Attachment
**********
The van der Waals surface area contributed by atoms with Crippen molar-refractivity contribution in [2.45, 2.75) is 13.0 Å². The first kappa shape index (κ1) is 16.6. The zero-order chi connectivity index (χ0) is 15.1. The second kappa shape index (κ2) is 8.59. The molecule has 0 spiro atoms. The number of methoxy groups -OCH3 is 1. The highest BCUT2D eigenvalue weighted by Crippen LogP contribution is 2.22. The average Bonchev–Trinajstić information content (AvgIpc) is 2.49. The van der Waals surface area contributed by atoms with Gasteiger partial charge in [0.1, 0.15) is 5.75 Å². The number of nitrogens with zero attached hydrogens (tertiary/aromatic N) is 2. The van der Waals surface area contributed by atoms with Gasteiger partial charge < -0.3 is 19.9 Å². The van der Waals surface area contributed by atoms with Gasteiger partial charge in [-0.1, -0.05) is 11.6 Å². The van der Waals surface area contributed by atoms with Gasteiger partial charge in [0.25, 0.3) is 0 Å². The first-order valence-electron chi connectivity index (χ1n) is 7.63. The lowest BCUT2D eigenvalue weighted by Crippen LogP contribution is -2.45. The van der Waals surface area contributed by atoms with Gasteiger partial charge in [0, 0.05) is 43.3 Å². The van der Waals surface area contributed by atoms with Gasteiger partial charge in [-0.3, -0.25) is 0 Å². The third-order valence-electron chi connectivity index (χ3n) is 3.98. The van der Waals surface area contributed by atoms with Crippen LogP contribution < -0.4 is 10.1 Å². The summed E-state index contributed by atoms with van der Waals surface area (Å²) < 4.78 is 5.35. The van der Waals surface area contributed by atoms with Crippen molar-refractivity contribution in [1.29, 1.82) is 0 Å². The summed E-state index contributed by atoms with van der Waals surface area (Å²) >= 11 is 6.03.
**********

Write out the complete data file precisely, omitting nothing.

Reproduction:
The van der Waals surface area contributed by atoms with Crippen molar-refractivity contribution in [2.45, 2.75) is 13.0 Å². The first kappa shape index (κ1) is 16.6. The zero-order chi connectivity index (χ0) is 15.1. The second kappa shape index (κ2) is 8.59. The molecule has 0 spiro atoms. The number of methoxy groups -OCH3 is 1. The highest BCUT2D eigenvalue weighted by Crippen LogP contribution is 2.22. The average Bonchev–Trinajstić information content (AvgIpc) is 2.49. The van der Waals surface area contributed by atoms with Gasteiger partial charge in [0.1, 0.15) is 5.75 Å². The number of nitrogens with zero attached hydrogens (tertiary/aromatic N) is 2. The van der Waals surface area contributed by atoms with Gasteiger partial charge < -0.3 is 19.9 Å². The van der Waals surface area contributed by atoms with Gasteiger partial charge in [-0.1, -0.05) is 11.6 Å². The van der Waals surface area contributed by atoms with Gasteiger partial charge in [0.25, 0.3) is 0 Å². The first-order valence-electron chi connectivity index (χ1n) is 7.63. The lowest BCUT2D eigenvalue weighted by Crippen LogP contribution is -2.45. The van der Waals surface area contributed by atoms with Gasteiger partial charge in [0, 0.05) is 43.3 Å². The van der Waals surface area contributed by atoms with Gasteiger partial charge in [-0.3, -0.25) is 0 Å². The third-order valence-electron chi connectivity index (χ3n) is 3.98. The van der Waals surface area contributed by atoms with Crippen LogP contribution < -0.4 is 10.1 Å². The summed E-state index contributed by atoms with van der Waals surface area (Å²) < 4.78 is 5.35. The van der Waals surface area contributed by atoms with Crippen molar-refractivity contribution in [1.29, 1.82) is 0 Å². The summed E-state index contributed by atoms with van der Waals surface area (Å²) >= 11 is 6.03.